For instance, IIRC, Nick V has said publically that he has never...never...repaired even one shoe. (sorry Nick).

In fact, I kind of admire him for making that confession. But it's not a legitimate basis for expressing opinions on subjects which one has no direct experience with.

Then you should admire me even more when I stated in the past it's not a confession, it's a statement of fact that I in no way are ashamed of.
post #1162 of 1709
Quote:
Originally Posted by Nick V. View Post

I would like to further that by saying......I get complements on our work on a daily basis. Every time a customer tells me "you guys do great work" my response is always ALWAYS "thank you for the compliment however, that was yesterday and doesn't count for today. It's today's work that matters to me". That has always been my attitude.
The only people I can compete with are the people in my industry and striving to be the best is what drives me.
So, when I get a person that professes to know what actually drives me -or- professes to know my motives better than I do I can only chalk it up to amusement and enjoy the comedy of it.

I should have emphasized the "if" more strongly in my post when talking about the only goal being to make money. I also should have more consistently used "one" instead of the colloquial "you" to refer to a generic third person.

I was responding to you, but I wasn't specifically talking about you, your drives, or your work. I apologize for implying this. Other than your posts here, which are public, I don't know anything about you, of course.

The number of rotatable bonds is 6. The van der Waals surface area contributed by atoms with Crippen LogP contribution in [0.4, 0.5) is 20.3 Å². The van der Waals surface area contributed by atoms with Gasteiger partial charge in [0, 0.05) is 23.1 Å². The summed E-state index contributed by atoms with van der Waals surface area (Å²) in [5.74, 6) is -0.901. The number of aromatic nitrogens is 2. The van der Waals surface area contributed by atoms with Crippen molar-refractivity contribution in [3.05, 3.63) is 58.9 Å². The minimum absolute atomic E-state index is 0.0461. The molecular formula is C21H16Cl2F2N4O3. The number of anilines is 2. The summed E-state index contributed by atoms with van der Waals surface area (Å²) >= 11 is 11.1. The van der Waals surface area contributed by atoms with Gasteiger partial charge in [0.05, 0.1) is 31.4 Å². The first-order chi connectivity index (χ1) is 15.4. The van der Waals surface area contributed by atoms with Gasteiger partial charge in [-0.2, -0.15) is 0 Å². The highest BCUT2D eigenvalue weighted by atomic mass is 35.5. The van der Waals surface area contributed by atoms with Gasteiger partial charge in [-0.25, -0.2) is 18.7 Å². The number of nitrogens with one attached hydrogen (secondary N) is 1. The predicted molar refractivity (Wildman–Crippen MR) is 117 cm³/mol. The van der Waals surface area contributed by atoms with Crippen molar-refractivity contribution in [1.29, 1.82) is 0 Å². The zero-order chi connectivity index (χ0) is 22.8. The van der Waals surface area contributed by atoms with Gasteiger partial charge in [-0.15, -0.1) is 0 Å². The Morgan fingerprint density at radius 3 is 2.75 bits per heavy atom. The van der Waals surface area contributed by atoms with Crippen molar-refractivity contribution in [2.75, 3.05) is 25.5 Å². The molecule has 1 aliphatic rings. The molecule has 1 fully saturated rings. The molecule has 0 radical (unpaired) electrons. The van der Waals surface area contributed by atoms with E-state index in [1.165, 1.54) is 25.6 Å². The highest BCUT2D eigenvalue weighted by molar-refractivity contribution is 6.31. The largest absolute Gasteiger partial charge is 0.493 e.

post #1163 of 1709
Quote:
Originally Posted by Whirling View Post

I should have emphasized the "if" more strongly in my post when talking about the only goal being to make money. I also should have more consistently used "one" instead of the colloquial "you" to refer to a generic third person.

I was responding to you, but I wasn't specifically talking about you, your drives, or your work. I apologize for implying this. Other than your posts here, which are public, I don't know anything about you, of course.

No apology necessary. Sorry if you thought I was implying you, I wasn't. The person I was implying knows very well who he is.
post #1164 of 1709
Thread Starter 
Quote:
Originally Posted by Nick V. View Post

The person I was implying knows very well who he is.

That's at the heart of our conflict--your fundamental misunderstanding of what I think about you.

I don't seek you out, neither to chivvy nor correct you...as you do me. Why? Because fundamentally I don't care what motivates or drives you except when you presume to correct me or qualify my remarks. If you were someone who actually does the work and actually has first hand experience and actually knows something about it, it would be a different story .

But you don't.

Let me put it this way for you and chogal and anyone else who might feel entitled to an opinion that they haven't earned ("Lead by example"--that's my motto): If I am really interested, or really and truly curious, I ask for an explanation or insight into the thinking of the person I want to learn from...as I asked j-mac. And then I pay respectful attention to the answer.

On the off chance I don't respect the knowledge of the person I am about to ask and/or don't want to hear the answer, I don't ask the question. Simple.

I seek knowledge. If I admit...even if only to myself, much less publicly...that I don't know as much as the person I am talking to (or even anything first hand about a subject), the last thing I want to do is try to tell my old granny how to suck eggs. Or what to do about "mildew" stains around iron nails.